Steven Yeun's 'Glenn': Slaying Zombies And Getting The Girl : Code Switch The actor talks about his role on The Walking Dead and shares his real-life immigrant story. The hit drama returns to AMC this weekend.
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Steven Yeun's 'Glenn': Slaying Zombies And Getting The Girl

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Steven Yeun's 'Glenn': Slaying Zombies And Getting The Girl

DAVID GREENE, HOST:

Oh, yeah, music to the ears for millions of "Walking Dead" fans. AMC's "The Walking Dead" holds the record for most-watched cable drama, and it's back this Sunday after a short hiatus.

RENEE MONTAGNE, HOST:

For those of you who have yet to be bitten, here's a quick synopsis. It's about the zombie apocalypse and a group of survivors trying to stay alive in Atlanta, Ga.

GREENE: So pleasant. Well, ahead of the show's return, Shereen Marisol Meraji, from our Code Switch team, profiles an actor who's been slaying zombies for five seasons.

STEVEN YEUN: My name is Steven Yeun. I'm an actor, and currently I play Glenn on "The Walking Dead."

SHEREEN MARISOL MERAJI, BYLINE: Glenn's the Korean pizza delivery guy turned zombie-killing ladies' man. And Yeun made up this back story to help him get in character.

YEUN: Obviously, Glenn's from Michigan, which is awesome.

MERAJI: Yeun couldn't shake his own Michigan accent, so that's why Glenn's from there, too, and they're both from traditional Korean immigrant families. The character Glenn ended up in Atlanta for college. His parents wanted him to be a doctor or lawyer, but he rebelled by playing video games and delivering pizzas, failing to reconnect with his family before the zombie apocalypse.

YEUN: I think he still harbors some guilt about that. But this is all my thoughts. None of this has been cleared by AMC (laughter).

MERAJI: Not long after you meet Glenn on "The Walking Dead, you do find out he's Korean-American. One of the characters, Daryl, impressed by his bravery, says...

(SOUNDBITE OF TV SHOW, "THE WALKING DEAD")

NORMAN REEDUS: (As Daryl Dixon) You've got some [bleep] for a Chinaman.

YEUN: (As Glenn Rhee) I'm Korean.

REEDUS: (As Daryl Dixon) Whatever.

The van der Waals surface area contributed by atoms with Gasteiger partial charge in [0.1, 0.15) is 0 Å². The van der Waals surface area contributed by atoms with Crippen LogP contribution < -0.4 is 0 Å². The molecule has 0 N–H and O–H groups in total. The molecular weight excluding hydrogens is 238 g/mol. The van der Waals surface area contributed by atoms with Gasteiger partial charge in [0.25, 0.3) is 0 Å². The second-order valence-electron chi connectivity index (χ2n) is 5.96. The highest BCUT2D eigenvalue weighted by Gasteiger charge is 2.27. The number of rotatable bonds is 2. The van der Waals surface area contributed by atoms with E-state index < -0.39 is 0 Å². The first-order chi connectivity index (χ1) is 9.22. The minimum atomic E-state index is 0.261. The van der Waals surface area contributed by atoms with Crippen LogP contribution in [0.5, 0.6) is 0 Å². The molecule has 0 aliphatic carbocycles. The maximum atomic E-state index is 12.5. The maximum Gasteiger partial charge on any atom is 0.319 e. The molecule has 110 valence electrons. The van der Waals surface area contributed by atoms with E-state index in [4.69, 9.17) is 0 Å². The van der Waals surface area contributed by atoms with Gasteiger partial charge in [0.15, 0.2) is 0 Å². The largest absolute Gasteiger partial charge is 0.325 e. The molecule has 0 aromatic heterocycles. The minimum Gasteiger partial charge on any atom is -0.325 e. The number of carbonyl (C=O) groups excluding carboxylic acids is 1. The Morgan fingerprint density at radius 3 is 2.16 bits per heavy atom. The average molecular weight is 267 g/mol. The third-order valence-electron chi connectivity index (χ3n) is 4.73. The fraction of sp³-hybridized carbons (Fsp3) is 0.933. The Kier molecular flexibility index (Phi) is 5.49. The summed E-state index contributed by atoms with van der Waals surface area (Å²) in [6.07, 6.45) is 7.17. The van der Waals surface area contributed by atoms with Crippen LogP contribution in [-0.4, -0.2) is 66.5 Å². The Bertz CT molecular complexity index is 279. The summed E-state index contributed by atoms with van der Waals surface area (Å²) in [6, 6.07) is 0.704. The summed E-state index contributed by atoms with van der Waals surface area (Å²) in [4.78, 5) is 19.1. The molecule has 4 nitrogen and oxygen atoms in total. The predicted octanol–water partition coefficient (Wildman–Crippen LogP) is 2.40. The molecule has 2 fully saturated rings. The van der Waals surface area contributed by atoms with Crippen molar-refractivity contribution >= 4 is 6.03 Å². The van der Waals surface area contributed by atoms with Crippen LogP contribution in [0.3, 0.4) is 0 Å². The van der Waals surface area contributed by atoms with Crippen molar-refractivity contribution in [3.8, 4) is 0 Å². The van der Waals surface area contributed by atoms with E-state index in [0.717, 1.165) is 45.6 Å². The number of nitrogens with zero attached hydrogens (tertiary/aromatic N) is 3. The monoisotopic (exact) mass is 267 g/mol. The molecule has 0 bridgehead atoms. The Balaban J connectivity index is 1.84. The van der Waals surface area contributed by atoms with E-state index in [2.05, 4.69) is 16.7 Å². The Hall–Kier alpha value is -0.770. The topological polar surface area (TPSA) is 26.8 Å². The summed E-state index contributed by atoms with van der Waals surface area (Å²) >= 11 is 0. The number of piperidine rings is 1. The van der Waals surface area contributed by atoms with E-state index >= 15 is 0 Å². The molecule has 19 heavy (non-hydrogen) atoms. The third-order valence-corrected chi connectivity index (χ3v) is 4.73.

MERAJI: And then in later episodes, it's no longer Glenn correcting his fellow zombie apocalypse survivors.

(SOUNDBITE OF TV SHOW, "THE WALKING DEAD")

MICHAEL ROOKER: (As Merle Dixon) Damn near killed the Chinese kid.

REEDUS: (As Daryl Dixon) He's Korean.

ROOKER: (As Merle Dixon) Whatever.

YEUN: He's Asian. You have not seen this before, America. So let's address it and then let it go.

MERAJI: Yeun loves that Glenn is able to own his heritage without it defining him as a character. Besides couple of references to his Koreanness, he's just like everybody else on the show, doing his best not to get devoured by the undead. And his Asian-American fans are eating it up.

HARRISON PAK: It's just great to see someone who's of Asian-American descent playing an Asian-American character. And he's - you know, to be frank, he's...

MERAJI: I'm going to stop Harrison Pak right there because some of his frankness won't fly on family-friendly radio. Pak was in a sketch comedy group with Yeun called Stir-Friday Night! in Chicago before he got his big break on "The Walking Dead." And what Pak is trying to say is that it's great to finally see the Asian guy get the girl. Her name's Maggie by the way.

PAK: A hot white chick on the most-watched cable drama in the history of TV. So - and the funny thing is, like, no one's saying anything about it, you know? Like, maybe it takes the zombie apocalypse to transcend racial politics.

(SOUNDBITE OF TV SHOW, "THE WALKING DEAD")

YEUN: (As Glenn Rhee) Maggie, I love you. I should've said it a long time ago and it's been true for a long time.

MERAJI: Steven Yeun is now something of a sex symbol, with teenagers to grown women of every race and ethnicity swooning on social media. But the way he tells it, he wouldn't be anything without his parents' sacrifices. When he was around 5, they left Seoul, South Korea, where his dad was a successful architect, to come to North America. Their first stop - Regina, Saskatchewan.

YEUN: My cousins had told me that the first job we all collectively did was putting chopsticks in those paper sleeves.

MERAJI: From chopstick sorting came a denim jean stacking at his uncle's store in Michigan. His parents eventually saved enough to open up a couple of beauty supply stores in Detroit, where Yeun says they still work on their feet for 10 to 12 hours a day. But between church and work, he says his parents always make time to watch him on "The Walking Dead."

YEUN: They do. They don't understand it completely (laughter). So they get, like, some bootlegged version with subtitles. My dad one time called me and said, please tell Melissa thank you for saving you guys. And I'm like you know it's not real? He said just thank her. And I was like all right.

MERAJI: After being saved and doing some saving of his own on "The Walking Dead" for five seasons, fans are wondering if it's Steven Yeun's character, Glenn's, turn to meet his maker. And - I'm just going to use this national radio platform that broadcasts to millions of people to beg AMC not to do it. Please, please, please do not kill Glenn. Shereen Marisol Meraji, NPR News.

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